You can feel the tension. Traders with one eye on European bonds prices deteriorating and the other eye watching the headlines, hoping for some positive news. Without a doubt the situation in Europe has deteriorated. Spanish t-bills priced above 5%. Greek bonds at new lows. French and Belgium debt under pressure. The banks are struggling too. The desperate pleas and self-righteous demands for the ECB to do something have reached a crescendo. The market is clinging to hope that the ECB or IMF or China or anyone will step up and do something or anything. We may still get a print it all rally, but I am getting more hopeful that Europe will finally do the right thing and take some near term pain to create a sustainable rally and economy.
A few months ago, we noted that according to SocGen, Commerzbank is Germany's second most undercapitalized bank... Right after Deutsche Bank. Today, the market appears to have figured this out. Following media reports that the bank is in desperate need to raise €5 billion to satisfy capitalization requirements, the stock has gotten pummeled and at last check was down just under 9%. And articles such as the aptly titled "Commerzbank Bankrupt Again" from MM News are not helping.
When discussing European sovereign bond purchases it is never polite to say the ECB "monetizes" when talking to "very serious people" - after all they "sterilize", or in other words, don't see an actual balance sheet expansion, as they offload the entire cumulative balance (which as of this week was €194.5 billion) onto other financial institutions. In this way, the bank supposedly does not take on interest rate risk, which in a feedback loop, is the cause and event of such modestly unpleasant monetary expansion episodes as the Weimar republic. What few discuss, however, is just where the banks get the money to actually buy bonds from the ECB. Well, as it turns out, all the money used for sterilization comes from, you guessed it, the ECB, in what is one massive several hundred billion circle jerk. In essence what the ECB does, by pretending to not monetize and pretending to sterilize, is taking on not only interest rate risk one level removed, but also bank solvency and liquidity risk! In turn, this makes the central bank even more undercapitalized in practice than it is (and at 50+ leverage, it is already pretty, pretty undercapitalized), as once the banking dominos start crumbling, it will be the ECB that is left on the hook... and thus the Fed and the US taxpayer. So perhaps while Germany is complaining every single day about the possibility of outright money printing by the ECB, it will be wise to ask itself: who is giving Europe's insolvent banks, which just borrowed a record amount of short-term cash from the ECB to be recycled precisely into such indirect monetization, their cash?
Recent years have seen a trend of gold and silver selling off aggressively in the run into options expiries. This pattern has been less marked in 2011 but was more frequently seen in recent years. Investors have complained to the CFTC about violations of law in the gold and silver markets and some have sued JPMorgan Chase & Co and HSBC Holdings Plc accusing them of conspiring to drive down prices, and reaping an estimated hundreds of millions of dollars of illegal profits. The sell off had all the hallmarks of a bear raid by concentrated leveraged shorts as the news flow was extremely gold positive – both from Europe and the US. This most recent sell off may again be completely coincidental but the CFTC might want to keep an eye on such unusual trends in the precious metal markets in order to ensure fair and free markets and protect the interests of all investors.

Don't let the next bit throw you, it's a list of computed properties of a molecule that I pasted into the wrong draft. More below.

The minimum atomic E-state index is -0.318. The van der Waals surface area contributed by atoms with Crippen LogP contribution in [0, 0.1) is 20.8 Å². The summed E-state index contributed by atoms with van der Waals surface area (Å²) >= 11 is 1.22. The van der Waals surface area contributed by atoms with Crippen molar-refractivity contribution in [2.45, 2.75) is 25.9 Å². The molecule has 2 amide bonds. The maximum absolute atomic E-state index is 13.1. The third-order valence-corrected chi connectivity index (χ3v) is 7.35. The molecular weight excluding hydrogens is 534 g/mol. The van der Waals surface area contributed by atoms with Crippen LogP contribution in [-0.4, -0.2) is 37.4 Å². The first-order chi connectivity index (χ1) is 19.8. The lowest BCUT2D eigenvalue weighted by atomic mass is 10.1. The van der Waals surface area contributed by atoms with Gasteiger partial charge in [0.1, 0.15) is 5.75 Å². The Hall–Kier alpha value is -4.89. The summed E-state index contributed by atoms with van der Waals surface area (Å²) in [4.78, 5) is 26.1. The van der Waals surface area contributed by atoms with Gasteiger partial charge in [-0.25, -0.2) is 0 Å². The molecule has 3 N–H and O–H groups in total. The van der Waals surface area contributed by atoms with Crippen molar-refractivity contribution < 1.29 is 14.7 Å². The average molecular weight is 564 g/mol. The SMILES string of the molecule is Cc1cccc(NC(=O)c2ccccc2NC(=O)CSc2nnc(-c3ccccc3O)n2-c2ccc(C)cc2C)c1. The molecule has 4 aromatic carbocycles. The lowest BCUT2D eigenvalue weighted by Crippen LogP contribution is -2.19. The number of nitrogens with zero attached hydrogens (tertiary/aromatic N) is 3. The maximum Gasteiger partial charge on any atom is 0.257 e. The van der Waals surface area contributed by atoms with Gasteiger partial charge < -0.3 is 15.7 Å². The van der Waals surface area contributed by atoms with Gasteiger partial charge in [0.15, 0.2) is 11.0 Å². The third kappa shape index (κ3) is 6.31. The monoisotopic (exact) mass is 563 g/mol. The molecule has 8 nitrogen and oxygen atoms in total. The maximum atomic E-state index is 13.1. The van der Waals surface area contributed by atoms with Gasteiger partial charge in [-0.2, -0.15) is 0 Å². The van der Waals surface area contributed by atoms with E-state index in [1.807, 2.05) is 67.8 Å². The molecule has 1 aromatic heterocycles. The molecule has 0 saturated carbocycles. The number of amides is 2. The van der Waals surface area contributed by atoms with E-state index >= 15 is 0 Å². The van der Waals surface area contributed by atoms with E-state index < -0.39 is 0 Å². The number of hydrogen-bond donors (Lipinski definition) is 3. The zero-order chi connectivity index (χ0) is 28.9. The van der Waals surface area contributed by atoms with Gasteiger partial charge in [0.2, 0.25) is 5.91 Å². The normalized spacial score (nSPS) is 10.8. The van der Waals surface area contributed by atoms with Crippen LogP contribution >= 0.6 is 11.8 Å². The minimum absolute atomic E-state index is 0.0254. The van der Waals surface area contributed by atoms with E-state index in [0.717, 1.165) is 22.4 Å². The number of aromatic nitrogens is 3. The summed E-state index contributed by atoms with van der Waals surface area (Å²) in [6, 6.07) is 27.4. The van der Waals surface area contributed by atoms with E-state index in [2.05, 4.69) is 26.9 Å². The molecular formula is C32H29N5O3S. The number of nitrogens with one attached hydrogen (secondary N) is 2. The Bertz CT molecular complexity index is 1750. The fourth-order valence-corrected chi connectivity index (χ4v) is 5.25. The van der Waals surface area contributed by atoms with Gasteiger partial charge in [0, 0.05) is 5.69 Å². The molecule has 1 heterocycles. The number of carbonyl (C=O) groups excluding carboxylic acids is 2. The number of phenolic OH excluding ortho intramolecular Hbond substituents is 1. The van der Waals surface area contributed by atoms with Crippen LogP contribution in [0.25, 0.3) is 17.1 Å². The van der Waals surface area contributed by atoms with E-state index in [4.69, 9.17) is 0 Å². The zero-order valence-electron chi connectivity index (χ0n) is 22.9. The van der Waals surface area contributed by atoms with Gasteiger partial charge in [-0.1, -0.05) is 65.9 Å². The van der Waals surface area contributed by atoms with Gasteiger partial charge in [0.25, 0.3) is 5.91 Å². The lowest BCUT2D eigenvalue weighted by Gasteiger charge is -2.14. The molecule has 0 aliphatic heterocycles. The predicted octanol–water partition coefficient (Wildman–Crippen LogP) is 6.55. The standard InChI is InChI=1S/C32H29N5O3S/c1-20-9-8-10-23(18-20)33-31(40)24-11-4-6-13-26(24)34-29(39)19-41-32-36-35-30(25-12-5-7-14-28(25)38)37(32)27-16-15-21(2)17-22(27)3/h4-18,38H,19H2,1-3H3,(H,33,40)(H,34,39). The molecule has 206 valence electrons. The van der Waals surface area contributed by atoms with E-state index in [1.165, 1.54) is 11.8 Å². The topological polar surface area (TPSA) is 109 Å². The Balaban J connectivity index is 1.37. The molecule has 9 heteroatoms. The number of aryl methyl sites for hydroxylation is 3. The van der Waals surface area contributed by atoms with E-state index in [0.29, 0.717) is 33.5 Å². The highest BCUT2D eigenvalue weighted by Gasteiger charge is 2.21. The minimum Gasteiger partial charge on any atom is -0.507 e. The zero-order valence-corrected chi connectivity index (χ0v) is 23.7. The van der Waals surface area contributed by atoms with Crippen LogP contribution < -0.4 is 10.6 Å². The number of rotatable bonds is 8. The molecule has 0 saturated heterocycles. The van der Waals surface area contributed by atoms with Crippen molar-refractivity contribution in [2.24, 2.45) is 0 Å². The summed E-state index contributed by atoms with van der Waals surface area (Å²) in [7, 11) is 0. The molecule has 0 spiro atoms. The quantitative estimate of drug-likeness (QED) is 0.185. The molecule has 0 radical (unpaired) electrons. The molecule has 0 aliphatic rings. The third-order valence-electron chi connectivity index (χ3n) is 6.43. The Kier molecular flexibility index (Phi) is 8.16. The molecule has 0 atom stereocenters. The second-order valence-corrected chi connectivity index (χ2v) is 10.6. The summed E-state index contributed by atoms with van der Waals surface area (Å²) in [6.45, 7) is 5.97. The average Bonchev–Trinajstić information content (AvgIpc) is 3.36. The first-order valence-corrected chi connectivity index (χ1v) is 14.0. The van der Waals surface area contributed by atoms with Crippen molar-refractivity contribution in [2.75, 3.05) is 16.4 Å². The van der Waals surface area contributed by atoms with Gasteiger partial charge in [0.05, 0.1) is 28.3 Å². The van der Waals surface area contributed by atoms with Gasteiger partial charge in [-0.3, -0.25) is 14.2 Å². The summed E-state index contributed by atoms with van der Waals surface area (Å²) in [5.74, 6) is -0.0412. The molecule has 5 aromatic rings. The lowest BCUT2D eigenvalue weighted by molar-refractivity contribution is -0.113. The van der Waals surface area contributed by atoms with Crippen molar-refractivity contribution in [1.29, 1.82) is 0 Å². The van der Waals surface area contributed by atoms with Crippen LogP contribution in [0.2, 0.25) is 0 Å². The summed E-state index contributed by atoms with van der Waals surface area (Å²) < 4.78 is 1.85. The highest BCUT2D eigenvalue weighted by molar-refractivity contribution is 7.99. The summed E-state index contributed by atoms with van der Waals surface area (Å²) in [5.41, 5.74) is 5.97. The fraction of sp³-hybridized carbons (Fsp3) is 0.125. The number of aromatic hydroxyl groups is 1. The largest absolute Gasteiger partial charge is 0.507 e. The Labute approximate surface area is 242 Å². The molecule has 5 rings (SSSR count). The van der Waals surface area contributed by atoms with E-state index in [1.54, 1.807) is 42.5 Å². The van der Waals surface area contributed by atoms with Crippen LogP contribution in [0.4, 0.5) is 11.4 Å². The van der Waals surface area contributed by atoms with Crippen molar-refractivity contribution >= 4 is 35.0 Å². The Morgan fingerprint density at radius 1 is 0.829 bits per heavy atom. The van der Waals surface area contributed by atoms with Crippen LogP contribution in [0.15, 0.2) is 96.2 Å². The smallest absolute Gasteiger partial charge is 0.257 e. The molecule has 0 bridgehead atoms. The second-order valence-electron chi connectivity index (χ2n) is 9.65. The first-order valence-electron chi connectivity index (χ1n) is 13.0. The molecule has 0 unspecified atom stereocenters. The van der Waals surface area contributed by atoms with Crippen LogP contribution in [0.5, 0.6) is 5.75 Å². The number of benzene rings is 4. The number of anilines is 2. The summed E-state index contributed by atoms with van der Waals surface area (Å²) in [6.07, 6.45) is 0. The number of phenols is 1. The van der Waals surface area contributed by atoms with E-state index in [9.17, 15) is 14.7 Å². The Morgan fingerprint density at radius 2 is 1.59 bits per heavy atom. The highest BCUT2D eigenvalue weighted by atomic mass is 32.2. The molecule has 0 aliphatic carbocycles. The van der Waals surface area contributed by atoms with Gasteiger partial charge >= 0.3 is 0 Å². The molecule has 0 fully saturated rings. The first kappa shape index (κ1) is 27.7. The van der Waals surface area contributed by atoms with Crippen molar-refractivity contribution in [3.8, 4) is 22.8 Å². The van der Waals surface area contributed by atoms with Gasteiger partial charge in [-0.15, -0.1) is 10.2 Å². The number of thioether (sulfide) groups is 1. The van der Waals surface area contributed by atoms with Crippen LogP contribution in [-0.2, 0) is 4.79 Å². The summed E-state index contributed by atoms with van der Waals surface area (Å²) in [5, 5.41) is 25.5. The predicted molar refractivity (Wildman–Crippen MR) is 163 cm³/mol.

It has been a busy morning for the ECB already, as the central banks has been buying up Spanish short-dated bonds following yet another disastrous auction out of Spain, this time a 3 and 6 month Bill auction. Reuters reports: "Spain's Treasury paid the highest yields recorded in 14 years to issue 3 billion euros ($4 billion)of short-term bills on Tuesday, a sign that a resounding election victory for the centre-right People's Party on Sunday has done little to soothe investor nerves. The average yield on the 3-month T-bill more than doubled to to 5.11 percent from 2.292 percent one month earlier, the highest level since the bill was re-introduced in 2003. It sold 2.01 billion euros and was 2.9 times subscribed, after 3.1 times at the October auction. The 6-month T-bill saw yields jump to 5.227 percent from 3.302 percent at the last auction, selling 0.97 billion euros at a bid-to-cover ratio of 4.9 after 2.6 in October" Ironically, yesterday's pathetic attempt to mask market weakness, when Spain forced data vendors to switch their benchmark bonds, as was reported by the FT first, has not fooled the market: "Just a day after borrowing costs soared in a lacklustre auction, the yield on 10-year Spanish debt, which moves inversely to prices, dropped by about 35 basis points on Friday, mystifying traders. However, it has emerged that Thomson Reuters and Bloomberg, the main providers of government bond price data, were asked by the Spanish Treasury to change the main quoted benchmark price, from the new 10-year bond launched on Thursday back to an older one." The result: once again pervasive credit market weakness, which has since spread ot Italy, and at last check forced Draghi to also start buying BTPs. One wonders just how quickly Europe would implode if the buyer of last resort was to actually take a 24 hour vacation.